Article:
The Reason Everyone has Turned to Heroin and Dies

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heroinIt’s a familiar story. One that starts off in pain and ends in death. It’s a story that starts off on prescription pills and then moves onto heroin. Or maybe it’s a story of heroin cut with something. Whatever the case is, the ending of the story usually isn’t a happy one. With more and more people overdosing from heroin, it has called us to ask the question why? We have seen the numbers of heroin overdoses spike in recent months in South Florida, Baltimore, Pittsburgh and even Staten Island. And where the numbers haven’t spiked, they have stayed high and steady. Heroin is the unwavering constant, with an also cunning and deadly effect in places such as New Jersey and even Boston. 

Our story starts off with a young man. In his early thirties, he never pictured himself putting needle in his arm. A native of Boston, he started drinking at a young age, then moved on to smoking pot, then found himself taking pills and then eventually, almost inevitably, began using heroin. 

It isn’t a new story. It isn’t unique. In fact this is the story of 100,000s of addicts across the country who are trying to get the monkey off their back.

The low cost and readily availability of heroin, as well as, its euphoric nod-inducing effects, makes it an addict’s dream come true. Or maybe it’s a nightmare? But at least it doesn’t feel like it when your numbed out on the constant euphoria that a bag of dope provides.

These three factors. The drug trifecta. Cheap, potent, and available, makes heroin almost impossible to resist. Give in and your stuck. That is the catch with heroin though, it is also highly addictive, sending its victims into fits of opiate withdrawal when they try to let it go for even a day. 

This might have had something to do with Philip Seymour Hoffman’s recent inability to jump back on the clean and sober wagon. After 23 years sober, Hoffman relapsed last year, and just couldn’t get sober. The pull and allure of a cheap and potent substance, which more and more addict’s are finding themselves wrestling with, called him back and this time it killed him. The recent death of Philip Seymour Hoffman is a tragedy. It is one that very well could have been prevented. Or could it?

What we are up against is a potent, powerful, and cheap substance that offers those that are willing to sell their soul before getting clean, a way out. Regardless, this recent death brings to light just exactly what is happening here. Heroin is here. Heroin is making a comeback. It has made an entrance with every coma, with every heart that has stopped, and with every chest that has stopped breathing. Too many people are dying from heroin and here is why:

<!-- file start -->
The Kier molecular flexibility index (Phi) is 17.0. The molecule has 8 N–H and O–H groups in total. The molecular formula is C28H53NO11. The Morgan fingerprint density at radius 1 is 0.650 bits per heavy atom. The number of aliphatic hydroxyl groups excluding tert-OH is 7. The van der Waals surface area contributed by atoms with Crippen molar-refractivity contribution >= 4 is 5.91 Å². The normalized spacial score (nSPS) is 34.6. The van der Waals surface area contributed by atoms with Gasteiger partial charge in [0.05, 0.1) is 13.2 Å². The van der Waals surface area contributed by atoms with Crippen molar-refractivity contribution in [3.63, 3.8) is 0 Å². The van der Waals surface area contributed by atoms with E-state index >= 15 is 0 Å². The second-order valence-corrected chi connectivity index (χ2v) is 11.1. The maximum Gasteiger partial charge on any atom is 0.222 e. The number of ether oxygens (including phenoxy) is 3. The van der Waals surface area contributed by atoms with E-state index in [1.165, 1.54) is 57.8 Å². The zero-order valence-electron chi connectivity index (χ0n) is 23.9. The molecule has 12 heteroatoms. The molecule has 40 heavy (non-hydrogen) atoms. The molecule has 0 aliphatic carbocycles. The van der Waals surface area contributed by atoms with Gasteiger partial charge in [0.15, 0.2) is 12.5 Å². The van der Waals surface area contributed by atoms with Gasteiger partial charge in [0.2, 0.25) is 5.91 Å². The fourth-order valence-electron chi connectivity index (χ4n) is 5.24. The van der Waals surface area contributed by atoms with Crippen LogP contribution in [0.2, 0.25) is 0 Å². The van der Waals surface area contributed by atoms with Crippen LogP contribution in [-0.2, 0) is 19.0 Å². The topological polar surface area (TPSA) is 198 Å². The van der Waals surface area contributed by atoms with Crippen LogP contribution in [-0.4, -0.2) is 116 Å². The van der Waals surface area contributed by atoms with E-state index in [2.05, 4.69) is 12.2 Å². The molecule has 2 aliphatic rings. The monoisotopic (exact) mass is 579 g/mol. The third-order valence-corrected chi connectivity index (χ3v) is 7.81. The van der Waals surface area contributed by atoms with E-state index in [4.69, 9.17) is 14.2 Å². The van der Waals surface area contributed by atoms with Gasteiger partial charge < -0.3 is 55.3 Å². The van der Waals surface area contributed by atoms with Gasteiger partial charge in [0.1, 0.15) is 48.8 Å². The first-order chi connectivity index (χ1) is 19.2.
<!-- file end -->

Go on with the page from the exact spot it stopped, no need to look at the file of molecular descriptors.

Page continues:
As we said, heroin has the drug trifecta. Potency, cheapness, and availability. But then why wasn’t it always heroin? Why now, does it seem like everyone is turning towards this monster of a drug?

Well, if you can remember, a few years a back we were all buying our “heroin” from so-called doctor’s. We were filling our prescriptions for “heroin” at every corner Walgreens and paying maybe 30 cents a pill; one pill that could allow you to kick back and relax almost better and cleaner than heroin could. There was no need for heroin. There was no demand for it. The supply was being filled, by prescription drugs. Prescription drugs like Oxycodone and Vicodin. And that is what we were all hearing about. THE PRESCRIPTION PILL EPIDEMIC. Don’t get me wrong, this is still an issue. But recently there was a massive crackdown on prescription medication, specifically opiates, and all of a sudden, opiate addicts everywhere were left empty handed and hurting. What the hell were they going to do? As any addict knows, getting clean, usually is not the first option. Heroin not only became the better option, it also became the best option. At prices as low as 6 dollars a capsule and potency that could knock you dead, there was no question what addict’s would do.